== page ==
Brief introduction of Tsurphu Monastery
Tsurphu Monastery serves as the traditional seat of the Karmapa, the head of the Karma Kagyu order of Tibetan Buddhism, situated in the northwest of Tölung Valley in Doilungdêqên District, Tibet Autonomous Region, China, around 70km west of Lhasa, at an altitude of 4,300 meters (14,000 feet). Its main assembly hall sits in the middle of the valley facing south and Tsurphu River and embraced by the high mountains in the south, west, and north. The Reincarnation System of Living Buddha was born there and spread to other sects of Tibet Buddhism. It experienced enormous damages and reconstructions, but it still keeps its primitive charm.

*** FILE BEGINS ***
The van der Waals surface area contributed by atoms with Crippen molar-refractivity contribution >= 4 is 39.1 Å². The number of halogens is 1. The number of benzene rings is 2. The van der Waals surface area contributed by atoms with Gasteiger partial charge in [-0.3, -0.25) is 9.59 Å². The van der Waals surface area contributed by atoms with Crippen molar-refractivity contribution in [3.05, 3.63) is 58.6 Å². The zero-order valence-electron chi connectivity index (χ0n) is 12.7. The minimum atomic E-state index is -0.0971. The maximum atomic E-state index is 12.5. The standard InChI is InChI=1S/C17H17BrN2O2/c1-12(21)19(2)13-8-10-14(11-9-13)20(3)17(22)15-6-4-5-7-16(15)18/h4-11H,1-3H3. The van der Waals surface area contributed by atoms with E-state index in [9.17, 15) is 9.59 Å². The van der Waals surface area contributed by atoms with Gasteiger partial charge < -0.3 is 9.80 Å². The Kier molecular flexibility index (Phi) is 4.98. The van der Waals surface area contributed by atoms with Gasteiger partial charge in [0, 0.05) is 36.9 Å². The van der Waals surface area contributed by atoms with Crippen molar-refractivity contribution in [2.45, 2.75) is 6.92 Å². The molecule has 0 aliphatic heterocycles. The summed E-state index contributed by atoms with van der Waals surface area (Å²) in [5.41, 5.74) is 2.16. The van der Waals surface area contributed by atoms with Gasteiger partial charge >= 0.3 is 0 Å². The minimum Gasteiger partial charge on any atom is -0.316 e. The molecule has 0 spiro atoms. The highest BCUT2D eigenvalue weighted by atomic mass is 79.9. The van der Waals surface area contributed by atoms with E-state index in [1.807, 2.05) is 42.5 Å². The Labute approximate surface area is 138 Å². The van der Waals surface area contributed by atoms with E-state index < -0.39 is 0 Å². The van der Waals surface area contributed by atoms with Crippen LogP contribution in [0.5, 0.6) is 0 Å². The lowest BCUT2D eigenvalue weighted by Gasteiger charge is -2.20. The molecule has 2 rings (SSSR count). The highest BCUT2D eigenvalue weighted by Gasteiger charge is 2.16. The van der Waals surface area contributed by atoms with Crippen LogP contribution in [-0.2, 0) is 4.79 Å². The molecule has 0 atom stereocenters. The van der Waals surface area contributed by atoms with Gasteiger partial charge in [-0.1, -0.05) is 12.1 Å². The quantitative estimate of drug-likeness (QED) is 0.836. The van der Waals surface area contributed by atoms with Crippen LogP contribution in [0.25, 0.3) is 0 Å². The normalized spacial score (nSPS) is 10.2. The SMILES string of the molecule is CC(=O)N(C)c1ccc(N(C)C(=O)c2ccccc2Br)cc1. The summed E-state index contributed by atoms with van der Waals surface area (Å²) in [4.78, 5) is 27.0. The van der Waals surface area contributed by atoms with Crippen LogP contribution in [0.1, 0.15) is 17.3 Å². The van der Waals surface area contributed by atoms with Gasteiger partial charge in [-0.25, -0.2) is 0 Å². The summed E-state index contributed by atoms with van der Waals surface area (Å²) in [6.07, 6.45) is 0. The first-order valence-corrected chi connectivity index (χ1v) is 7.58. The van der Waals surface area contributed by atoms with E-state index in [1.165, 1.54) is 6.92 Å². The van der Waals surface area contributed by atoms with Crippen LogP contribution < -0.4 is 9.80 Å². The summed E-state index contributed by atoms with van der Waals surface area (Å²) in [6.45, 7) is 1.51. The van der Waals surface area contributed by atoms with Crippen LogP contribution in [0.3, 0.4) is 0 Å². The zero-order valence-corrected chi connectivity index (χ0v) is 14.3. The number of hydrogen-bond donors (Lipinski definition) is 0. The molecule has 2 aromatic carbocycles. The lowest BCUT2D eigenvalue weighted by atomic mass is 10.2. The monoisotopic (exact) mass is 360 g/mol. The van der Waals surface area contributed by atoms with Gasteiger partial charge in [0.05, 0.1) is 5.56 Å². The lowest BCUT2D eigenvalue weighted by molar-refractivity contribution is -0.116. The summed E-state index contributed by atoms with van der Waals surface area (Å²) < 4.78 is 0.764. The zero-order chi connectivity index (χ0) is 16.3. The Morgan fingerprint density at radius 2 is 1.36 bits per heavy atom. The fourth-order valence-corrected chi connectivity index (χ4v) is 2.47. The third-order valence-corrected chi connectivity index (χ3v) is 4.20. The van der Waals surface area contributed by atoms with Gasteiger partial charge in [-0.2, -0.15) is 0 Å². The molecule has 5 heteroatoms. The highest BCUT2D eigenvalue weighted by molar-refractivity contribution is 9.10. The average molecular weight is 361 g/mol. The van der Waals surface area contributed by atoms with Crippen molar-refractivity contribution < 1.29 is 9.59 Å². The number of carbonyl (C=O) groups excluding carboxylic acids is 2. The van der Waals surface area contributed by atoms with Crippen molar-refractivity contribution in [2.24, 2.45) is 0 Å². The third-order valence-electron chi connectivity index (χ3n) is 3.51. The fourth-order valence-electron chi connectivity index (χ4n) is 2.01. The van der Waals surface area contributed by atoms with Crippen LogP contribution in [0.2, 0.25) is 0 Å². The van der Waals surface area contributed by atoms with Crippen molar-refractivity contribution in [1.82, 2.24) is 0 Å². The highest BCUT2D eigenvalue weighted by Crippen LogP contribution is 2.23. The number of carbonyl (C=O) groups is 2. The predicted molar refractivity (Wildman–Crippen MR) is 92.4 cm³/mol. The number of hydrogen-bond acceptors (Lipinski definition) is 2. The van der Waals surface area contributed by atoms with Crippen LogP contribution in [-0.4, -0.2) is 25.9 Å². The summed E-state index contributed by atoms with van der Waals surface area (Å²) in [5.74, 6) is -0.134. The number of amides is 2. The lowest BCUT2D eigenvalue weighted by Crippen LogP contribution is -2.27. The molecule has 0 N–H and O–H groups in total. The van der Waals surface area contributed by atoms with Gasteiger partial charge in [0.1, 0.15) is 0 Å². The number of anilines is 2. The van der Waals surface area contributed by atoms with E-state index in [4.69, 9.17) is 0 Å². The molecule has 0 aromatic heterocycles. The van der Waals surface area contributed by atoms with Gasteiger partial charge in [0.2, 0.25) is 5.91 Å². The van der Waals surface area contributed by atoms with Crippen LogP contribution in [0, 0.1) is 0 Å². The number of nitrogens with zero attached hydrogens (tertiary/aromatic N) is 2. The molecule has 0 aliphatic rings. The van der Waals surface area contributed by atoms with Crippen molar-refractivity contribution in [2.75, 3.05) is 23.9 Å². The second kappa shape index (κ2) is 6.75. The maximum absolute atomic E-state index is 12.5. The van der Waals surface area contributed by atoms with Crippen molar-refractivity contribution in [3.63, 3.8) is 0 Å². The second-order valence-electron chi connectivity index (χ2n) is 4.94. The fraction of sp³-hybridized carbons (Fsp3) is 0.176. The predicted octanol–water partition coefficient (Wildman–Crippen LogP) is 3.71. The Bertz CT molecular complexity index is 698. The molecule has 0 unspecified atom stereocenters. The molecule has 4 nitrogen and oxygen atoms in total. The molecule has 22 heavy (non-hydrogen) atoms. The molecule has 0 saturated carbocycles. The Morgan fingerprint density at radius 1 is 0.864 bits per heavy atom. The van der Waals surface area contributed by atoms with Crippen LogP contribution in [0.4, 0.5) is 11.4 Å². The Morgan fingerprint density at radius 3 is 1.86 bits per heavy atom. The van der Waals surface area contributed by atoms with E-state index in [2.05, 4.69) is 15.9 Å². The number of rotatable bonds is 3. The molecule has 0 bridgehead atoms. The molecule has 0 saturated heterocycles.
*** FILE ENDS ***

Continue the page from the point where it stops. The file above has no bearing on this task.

Tsurphu Monastery was founded in 1187 by Dusum Khyenpa, some 40 years after he established the Karmapa order in Kham, his birthplace. It was the third Karmapa monastery to be built, and after the death of the first Karmapa, it became the head monastery for the order. Completely destroyed during the Cultural Revolution, Rangjung Rigpe Dorje, the 16th Karmapa, began to rebuild it in 1980, with his years of efforts, the core chapels, important houses, and the main assembly hall have been restored, and the reconstruction of lecterns is still ongoing. Today it is the home to 370 monks and having around 50 more living in seclusion in the surrounding mountains.
Reincarnation system of Tulku (living Buddha)